[Humanist] 26.163 publications: interdisciplinary topic maps; surveillance

Humanist Discussion Group willard.mccarty at mccarty.org.uk
Mon Jul 16 00:16:43 CEST 2012


                 Humanist Discussion Group, Vol. 26, No. 163.
            Department of Digital Humanities, King's College London
                       www.digitalhumanities.org/humanist
                Submit to: humanist at lists.digitalhumanities.org

  [1]   From:    Patrick Durusau <patrick at durusau.net>                     (36)
        Subject: Crossing interdisciplinary boundaries

  [2]   From:    Christian Fuchs <christian.fuchs at uti.at>                  (53)
        Subject: report on polticial economy of communications surveillance


--[1]------------------------------------------------------------------------
        Date: Fri, 13 Jul 2012 19:50:51 -0400
        From: Patrick Durusau <patrick at durusau.net>
        Subject: Crossing interdisciplinary boundaries
        In-Reply-To: <20120713234149.C7FBE284DC4 at woodward.joyent.us>

Willard,

News of crossing interdisciplinary boundaries with topic maps:

LSU Researchers Create Topic Map of Oil Spill Disaster
http://www.lsu.edu/ur/ocur/lsunews/MediaCenter/News/2012/07/item50502.html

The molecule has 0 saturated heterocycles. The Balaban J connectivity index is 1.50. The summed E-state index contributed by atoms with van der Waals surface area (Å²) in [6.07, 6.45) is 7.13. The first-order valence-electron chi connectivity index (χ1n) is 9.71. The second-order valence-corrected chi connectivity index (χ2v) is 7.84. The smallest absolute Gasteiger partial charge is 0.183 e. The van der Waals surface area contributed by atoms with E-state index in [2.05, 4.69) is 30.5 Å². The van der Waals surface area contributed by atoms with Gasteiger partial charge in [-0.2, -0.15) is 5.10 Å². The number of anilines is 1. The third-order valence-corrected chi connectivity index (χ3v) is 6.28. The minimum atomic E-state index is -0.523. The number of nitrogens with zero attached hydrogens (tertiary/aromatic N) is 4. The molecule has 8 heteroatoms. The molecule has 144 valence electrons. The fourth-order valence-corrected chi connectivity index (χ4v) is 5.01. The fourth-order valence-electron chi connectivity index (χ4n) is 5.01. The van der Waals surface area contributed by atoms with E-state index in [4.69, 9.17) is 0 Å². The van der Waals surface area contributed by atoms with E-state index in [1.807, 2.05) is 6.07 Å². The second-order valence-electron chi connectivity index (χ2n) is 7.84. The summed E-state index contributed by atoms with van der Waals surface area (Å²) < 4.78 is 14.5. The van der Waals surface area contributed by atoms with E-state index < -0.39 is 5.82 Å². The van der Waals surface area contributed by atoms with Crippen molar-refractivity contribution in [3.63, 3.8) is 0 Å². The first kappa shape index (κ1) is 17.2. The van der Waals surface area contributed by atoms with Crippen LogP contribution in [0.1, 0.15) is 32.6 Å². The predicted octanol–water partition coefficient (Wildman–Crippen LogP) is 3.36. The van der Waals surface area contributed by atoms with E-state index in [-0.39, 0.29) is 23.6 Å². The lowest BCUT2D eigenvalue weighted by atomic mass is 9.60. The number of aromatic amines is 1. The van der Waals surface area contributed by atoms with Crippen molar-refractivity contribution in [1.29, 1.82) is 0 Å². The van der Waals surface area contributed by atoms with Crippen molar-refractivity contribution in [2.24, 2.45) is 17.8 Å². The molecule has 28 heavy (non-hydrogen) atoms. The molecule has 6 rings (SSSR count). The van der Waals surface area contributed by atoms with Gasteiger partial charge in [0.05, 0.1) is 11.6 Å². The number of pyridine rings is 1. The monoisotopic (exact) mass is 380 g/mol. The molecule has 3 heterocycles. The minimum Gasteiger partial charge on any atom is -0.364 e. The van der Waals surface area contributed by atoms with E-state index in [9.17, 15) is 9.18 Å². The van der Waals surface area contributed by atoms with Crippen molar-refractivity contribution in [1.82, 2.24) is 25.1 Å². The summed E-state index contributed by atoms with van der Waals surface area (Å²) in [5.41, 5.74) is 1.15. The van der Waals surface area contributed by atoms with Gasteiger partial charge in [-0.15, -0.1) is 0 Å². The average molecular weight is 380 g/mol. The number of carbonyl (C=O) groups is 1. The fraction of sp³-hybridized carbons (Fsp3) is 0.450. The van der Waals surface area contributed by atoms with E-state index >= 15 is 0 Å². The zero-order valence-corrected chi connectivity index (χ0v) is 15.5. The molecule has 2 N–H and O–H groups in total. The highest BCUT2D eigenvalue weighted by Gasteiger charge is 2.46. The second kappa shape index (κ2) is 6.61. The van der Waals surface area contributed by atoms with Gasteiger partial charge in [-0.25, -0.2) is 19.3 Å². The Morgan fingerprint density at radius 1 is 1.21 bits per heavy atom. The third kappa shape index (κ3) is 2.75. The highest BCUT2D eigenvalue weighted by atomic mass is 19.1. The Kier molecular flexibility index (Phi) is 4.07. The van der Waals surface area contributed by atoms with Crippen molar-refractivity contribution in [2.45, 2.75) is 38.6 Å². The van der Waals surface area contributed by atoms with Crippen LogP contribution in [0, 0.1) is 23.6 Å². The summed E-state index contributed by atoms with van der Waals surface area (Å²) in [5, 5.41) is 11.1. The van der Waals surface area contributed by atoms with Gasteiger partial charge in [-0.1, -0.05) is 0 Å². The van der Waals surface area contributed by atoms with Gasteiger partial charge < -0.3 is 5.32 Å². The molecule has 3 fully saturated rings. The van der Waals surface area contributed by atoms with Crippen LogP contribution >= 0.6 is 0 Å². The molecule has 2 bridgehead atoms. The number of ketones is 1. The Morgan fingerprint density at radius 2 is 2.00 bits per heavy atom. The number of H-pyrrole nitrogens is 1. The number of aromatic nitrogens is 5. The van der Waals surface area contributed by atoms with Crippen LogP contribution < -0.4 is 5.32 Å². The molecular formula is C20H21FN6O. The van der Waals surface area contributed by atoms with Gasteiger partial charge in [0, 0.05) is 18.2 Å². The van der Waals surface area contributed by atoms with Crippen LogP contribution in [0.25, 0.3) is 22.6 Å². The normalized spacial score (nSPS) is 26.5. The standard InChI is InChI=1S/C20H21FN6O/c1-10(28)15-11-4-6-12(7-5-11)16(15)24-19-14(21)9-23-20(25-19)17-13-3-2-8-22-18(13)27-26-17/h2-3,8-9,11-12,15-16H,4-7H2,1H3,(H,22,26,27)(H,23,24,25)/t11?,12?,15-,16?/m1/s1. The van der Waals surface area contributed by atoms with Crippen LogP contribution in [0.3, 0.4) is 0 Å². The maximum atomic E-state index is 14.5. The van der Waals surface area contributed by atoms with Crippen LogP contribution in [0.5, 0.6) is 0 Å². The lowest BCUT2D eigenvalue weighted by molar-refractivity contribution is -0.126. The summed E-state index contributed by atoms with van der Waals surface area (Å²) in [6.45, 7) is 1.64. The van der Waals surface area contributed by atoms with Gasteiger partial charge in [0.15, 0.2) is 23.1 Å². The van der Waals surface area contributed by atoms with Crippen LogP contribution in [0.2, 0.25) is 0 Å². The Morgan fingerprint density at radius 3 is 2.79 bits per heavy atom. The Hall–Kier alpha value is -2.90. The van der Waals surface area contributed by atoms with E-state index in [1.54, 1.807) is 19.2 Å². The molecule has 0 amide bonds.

From the post:

> The Gulf of Mexico Deepwater Horizon Oil Spill incident has impacted 
> many aspects of the coastal environment and inhabitants of surrounding 
> states. However, government officials, Gulf-based researchers, 
> journalists and members of the general public who want a big picture 
> of the impact on local ecosystems and communities are currently 
> limited by discipline-specific and fractured information on the 
> various aspects of the incident and its impacts.
>
>
> To solve this problem, Assistant Professor in the School of Library 
> and Information Science Yejun Wu is leading the way in information 
> convergence on oil spill events. Wu’s lab has created a first edition 
> of an online topic map, available at http://topicmap.lsu.edu/, that 
> brings together information from a wide range of research fields 
> including biological science, chemistry, coastal and environmental 
> science, engineering, political science, mass communication studies 
> and many other disciplines in order to promote collaboration and big 
> picture understanding of technological disasters.
>

Hope you are having a great day!

Patrick

-- 
Patrick Durusau
patrick at durusau.net
Former Chair, V1 - US TAG to JTC 1/SC 34
Convener, JTC 1/SC 34/WG 3 (Topic Maps)
Editor, OpenDocument Format TC (OASIS), Project Editor ISO/IEC 26300
Co-Editor, ISO/IEC 13250-1, 13250-5 (Topic Maps)

Another Word For It (blog): http://tm.durusau.net
Homepage: http://www.durusau.net
Twitter: patrickDurusau



--[2]------------------------------------------------------------------------
        Date: Sat, 14 Jul 2012 11:32:56 +0100
        From: Christian Fuchs <christian.fuchs at uti.at>
        Subject: report on polticial economy of communications surveillance
        In-Reply-To: <20120713234149.C7FBE284DC4 at woodward.joyent.us>


Fuchs, Christian. 2012. Implications of Deep Packet Inspection (DPI)